The homunculus for proprioception: Toward learning the representation of a humanoid robot's joint space using self-organizing maps

by   Filipe Gama, et al.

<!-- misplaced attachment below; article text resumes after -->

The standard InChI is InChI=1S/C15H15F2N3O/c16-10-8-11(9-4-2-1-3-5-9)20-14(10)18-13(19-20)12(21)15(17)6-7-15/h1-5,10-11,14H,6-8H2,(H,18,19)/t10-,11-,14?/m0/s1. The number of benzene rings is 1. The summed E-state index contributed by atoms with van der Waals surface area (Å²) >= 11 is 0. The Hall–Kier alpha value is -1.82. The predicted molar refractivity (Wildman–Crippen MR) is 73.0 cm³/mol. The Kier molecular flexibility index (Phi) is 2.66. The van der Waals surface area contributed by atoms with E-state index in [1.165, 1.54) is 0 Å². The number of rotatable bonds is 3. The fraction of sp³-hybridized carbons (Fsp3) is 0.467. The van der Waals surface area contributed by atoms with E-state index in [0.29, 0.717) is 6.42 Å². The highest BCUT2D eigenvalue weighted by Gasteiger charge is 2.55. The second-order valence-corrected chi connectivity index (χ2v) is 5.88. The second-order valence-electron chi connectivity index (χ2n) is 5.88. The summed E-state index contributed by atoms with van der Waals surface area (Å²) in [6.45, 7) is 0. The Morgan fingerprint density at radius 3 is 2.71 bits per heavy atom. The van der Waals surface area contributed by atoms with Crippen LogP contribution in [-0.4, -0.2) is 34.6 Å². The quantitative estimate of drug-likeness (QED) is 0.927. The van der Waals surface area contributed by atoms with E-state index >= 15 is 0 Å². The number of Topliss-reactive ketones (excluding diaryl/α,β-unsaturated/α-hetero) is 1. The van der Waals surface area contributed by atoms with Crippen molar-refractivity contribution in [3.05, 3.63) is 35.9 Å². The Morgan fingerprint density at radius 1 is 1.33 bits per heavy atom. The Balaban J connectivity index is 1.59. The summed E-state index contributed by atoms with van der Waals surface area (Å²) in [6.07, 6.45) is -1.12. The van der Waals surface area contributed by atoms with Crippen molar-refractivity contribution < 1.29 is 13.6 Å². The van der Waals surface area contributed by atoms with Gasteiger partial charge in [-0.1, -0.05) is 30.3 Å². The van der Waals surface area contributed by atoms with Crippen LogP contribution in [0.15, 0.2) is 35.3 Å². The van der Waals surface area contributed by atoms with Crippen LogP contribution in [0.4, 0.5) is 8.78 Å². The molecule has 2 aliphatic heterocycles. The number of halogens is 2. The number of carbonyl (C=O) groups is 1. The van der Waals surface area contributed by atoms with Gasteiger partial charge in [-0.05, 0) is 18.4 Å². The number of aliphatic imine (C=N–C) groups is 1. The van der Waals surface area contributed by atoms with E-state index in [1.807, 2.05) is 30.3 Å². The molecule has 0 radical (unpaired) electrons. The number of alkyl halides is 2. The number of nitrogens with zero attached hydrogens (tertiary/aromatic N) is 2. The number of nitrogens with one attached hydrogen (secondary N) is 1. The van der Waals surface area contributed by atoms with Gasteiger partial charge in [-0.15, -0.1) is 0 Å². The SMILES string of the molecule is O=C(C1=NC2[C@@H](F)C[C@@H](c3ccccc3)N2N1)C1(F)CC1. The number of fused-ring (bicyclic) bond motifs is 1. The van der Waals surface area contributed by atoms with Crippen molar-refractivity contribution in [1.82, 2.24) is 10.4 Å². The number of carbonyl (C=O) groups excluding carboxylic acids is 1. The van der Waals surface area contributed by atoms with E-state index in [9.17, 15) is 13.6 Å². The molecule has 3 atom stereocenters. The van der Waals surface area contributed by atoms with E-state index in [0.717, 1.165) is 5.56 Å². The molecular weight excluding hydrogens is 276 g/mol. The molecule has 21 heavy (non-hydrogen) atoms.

In primate brains, tactile and proprioceptive inputs are relayed to the somatosensory cortex which is known for somatotopic representations, or, "homunculi". Our research centers on understanding the mechanisms of the formation of these and more higher-level body representations (body schema) by using humanoid robots and neural networks to construct models. We specifically focus on how spatial representation of the body may be learned from somatosensory information in self-touch configurations. In this work, we target the representation of proprioceptive inputs, which we take to be joint angles in the robot. The inputs collected in different body postures serve as inputs to a Self-Organizing Map (SOM) with a 2D lattice on the output. With unrestricted, all-to-all connections, the map is not capable of representing the input space while preserving the topological relationships, because the intrinsic dimensionality of the body posture space is too large. Hence, we use a method we developed previously for tactile inputs (Hoffmann, Straka et al. 2018) called MRF-SOM, where the Maximum Receptive Field of output neurons is restricted so they only learn to represent specific parts of the input space. This is in line with the receptive fields of neurons in somatosensory areas representing proprioception that often respond to combination of few joints (e.g. wrist and elbow).


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